Once the bulbs have started blooming, moving the pot to a cooler location each night will result in a longer bloom period. Many bulbs will not flower again after you have forced them so most resources recommend throwing out the bulbs after they have finished blooming. However, you can try to plant them in your garden to get blooms the next year; this may work. The exception is the amaryllis which reblooms reliably with the proper care.



That special case: the amaryllis

Plant amaryllis bulbs a bit differently. They do best when they are pot-bound, with only an inch or two of soil around the bulb. You can use the same mix described above. One-third to one-half of the bulb should be above the soil. Place the bulb in a warm place—unlike hardy bulbs that will need to be cooled—and let the soil dry out slightly. Water it just once a week until the first shoots appear; then water more frequently. Rotate the pot every few days to keep the stems straight. Once the bloom appears, place the pot in a cooler spot each night to prolong the blooms.

As stated, amaryllis — unlike most other bulbs—can rebloom for years if properly stored during their dormant period. Once an amaryllis has finished blooming, place it in a sunny spot, and then move it outdoors in the summer. Fertilize it throughout the growing season. When fall arrives, stop watering, let the leaves fall off or cut them, and let the bulb rest for about two months. Move the plant inside to a cool, dark place, about 55 degrees F, for eight to 10 weeks, then pot it up again in fresh soil and start the process again.

Forcing bulbs in water

paperwhites in alcohol

Paperwhites grown with and without alcohol

Paperwhite and Soleil d’Or narcissus and hyacinths can be grown in water, as well as in a potting mixture. To force narcissus in water, use a shallow bowl or pot that does not have a drainage hole at the bottom. Fill it with 2 or 3 inches of pebbles or pea gravel, leaving about a 1-inch clearance from the rim of the bowl. Fill the bowl with water and settle the bulbs in the gravel for support.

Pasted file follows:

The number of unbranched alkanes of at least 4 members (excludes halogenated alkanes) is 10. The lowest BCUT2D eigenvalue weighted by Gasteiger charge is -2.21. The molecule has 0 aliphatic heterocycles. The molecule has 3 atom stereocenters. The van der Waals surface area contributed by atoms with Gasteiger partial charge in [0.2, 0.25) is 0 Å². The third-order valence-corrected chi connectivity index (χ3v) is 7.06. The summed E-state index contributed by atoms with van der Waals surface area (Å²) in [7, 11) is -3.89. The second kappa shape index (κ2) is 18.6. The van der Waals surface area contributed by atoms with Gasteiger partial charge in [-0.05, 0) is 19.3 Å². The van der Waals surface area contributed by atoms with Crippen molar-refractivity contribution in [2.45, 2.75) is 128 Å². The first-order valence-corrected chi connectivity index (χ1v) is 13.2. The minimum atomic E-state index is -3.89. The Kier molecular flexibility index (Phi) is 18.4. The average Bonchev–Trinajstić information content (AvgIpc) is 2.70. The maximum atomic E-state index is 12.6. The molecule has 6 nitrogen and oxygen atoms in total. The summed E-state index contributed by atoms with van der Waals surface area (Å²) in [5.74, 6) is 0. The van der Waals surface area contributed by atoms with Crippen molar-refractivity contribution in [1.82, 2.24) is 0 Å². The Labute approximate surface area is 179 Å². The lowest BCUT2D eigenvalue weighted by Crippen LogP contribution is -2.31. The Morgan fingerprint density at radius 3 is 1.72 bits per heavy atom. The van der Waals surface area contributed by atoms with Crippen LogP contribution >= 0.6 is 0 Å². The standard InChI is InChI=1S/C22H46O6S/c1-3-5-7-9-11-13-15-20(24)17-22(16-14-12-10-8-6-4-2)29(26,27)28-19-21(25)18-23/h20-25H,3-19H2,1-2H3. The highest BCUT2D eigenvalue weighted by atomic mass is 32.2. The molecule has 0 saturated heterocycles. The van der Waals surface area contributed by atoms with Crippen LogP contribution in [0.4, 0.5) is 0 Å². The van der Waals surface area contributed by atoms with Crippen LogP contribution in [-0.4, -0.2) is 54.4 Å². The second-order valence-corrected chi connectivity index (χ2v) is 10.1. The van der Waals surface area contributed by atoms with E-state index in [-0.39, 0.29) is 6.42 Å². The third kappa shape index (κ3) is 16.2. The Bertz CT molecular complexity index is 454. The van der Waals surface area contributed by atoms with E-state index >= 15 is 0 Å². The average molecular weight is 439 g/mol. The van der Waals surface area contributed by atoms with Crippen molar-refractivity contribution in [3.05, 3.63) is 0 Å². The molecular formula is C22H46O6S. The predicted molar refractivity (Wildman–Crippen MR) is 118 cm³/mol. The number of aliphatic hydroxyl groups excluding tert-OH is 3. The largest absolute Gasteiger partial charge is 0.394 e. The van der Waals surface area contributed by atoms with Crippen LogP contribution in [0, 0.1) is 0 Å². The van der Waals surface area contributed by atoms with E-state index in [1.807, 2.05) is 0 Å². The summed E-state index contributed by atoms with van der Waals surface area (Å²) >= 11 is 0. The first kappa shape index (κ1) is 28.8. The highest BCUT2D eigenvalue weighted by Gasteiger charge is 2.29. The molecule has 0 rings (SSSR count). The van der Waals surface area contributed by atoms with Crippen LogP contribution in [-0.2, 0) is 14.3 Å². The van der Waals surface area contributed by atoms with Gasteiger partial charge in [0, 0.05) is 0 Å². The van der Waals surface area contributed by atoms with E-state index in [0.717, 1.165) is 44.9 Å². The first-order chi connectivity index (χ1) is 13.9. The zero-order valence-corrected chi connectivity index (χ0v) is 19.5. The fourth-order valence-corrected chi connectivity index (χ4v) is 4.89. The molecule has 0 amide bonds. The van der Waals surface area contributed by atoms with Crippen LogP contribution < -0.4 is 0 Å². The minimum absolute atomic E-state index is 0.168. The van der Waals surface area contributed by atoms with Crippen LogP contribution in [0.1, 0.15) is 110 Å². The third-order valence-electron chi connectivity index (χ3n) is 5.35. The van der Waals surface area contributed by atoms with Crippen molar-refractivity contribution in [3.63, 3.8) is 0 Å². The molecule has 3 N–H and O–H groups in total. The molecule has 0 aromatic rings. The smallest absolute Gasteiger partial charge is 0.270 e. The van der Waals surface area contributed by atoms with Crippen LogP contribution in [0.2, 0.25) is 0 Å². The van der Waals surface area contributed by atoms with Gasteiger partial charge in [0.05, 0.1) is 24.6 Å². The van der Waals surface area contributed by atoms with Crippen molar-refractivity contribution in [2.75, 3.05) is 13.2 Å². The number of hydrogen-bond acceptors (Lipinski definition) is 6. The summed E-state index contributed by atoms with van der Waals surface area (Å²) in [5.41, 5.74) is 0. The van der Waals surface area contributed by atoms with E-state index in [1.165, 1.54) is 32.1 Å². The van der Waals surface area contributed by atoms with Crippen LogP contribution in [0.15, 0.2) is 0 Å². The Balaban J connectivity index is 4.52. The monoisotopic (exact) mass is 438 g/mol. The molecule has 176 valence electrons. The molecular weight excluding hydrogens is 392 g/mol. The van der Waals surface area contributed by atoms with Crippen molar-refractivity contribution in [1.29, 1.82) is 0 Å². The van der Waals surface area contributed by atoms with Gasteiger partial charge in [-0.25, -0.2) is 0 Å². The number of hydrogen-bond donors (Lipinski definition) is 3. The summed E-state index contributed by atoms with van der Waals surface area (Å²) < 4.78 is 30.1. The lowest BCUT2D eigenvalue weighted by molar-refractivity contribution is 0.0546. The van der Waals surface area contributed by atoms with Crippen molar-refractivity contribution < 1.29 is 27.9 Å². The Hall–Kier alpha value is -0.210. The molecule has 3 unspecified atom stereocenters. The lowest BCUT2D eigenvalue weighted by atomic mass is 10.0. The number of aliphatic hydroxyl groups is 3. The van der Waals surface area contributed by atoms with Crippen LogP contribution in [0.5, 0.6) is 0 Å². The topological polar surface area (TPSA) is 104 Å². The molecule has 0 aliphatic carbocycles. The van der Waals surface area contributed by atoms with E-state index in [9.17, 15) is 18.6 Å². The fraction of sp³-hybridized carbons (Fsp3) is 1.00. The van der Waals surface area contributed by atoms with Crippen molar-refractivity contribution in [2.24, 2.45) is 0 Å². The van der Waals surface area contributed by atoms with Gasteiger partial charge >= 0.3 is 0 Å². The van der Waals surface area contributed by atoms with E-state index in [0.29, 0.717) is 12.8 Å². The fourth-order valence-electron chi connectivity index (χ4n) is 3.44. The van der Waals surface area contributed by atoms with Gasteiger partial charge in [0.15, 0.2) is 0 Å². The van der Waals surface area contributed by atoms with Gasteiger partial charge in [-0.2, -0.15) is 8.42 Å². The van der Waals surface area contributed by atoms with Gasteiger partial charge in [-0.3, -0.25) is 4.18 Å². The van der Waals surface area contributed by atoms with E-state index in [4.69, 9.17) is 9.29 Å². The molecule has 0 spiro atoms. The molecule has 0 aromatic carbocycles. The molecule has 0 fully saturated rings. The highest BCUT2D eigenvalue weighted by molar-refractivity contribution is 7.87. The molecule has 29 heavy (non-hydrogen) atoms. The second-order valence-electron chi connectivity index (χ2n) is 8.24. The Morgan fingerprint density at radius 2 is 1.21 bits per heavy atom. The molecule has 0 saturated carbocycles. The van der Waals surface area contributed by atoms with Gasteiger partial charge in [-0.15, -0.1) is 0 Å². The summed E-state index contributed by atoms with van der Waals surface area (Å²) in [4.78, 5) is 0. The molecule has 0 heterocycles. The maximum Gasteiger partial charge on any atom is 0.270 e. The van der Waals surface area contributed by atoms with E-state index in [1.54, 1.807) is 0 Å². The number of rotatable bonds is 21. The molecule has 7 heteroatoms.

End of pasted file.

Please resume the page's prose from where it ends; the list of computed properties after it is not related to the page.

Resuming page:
Narcissus can get leggy and fall over, requiring support to keep the flowers upright. You can prevent this by adding a small amount of rubbing alcohol to the water once you see the roots and green stem starting to form. Empty the water out of the container and replace it with a mixture of 1 part rubbing alcohol to 10 parts of water, using that instead of plain water as you continue to refresh the container.

If the smell of rubbing alcohol in the house during the winter holidays does not thrill you, you can use alcohol from many liquors instead. But do not use alcoholic beverages containing sugars. The proper ratios are recommended in the Cornell study, linked below.

hyacinth in glass

Hyacinth in vase made for forcing indoors

To force hyacinths in water, place them in a container so that only the bases touch the water. You can find special vases with narrow necks and wide mouths to support the bulb for just this purpose.

Make sure that there is always water in the vase or bowl. Keep it in a cool (45 to 50 degrees F), dark place until you see roots, the tip grows to 3 to 4 inches, and the flower cluster emerges free from the bulb. This may take eight to 12 weeks. When the top growth is well-developed, move the glasses to a cool, bright window.

Enjoy the beautiful display you will get from one of the easiest of gardening activities!

Fooling Mother Nature: Forcing Flower Bulbs for Indoor Bloom, George Graine, Virginia Cooperative Extension
How to Make Your Amaryllis Bloom Again, U.S. National Arboretum
Forcing Bulbs for Indoor Bloom, University of Missouri Extension
Home Gardening Center Tip Sheet: Bulbs for Forcing, New York Botanical Garden
Forcing Bulbs Indoors, Clemson University Extension
Pickling Your Paperwhites, Flowerbulb Research Program, Cornell University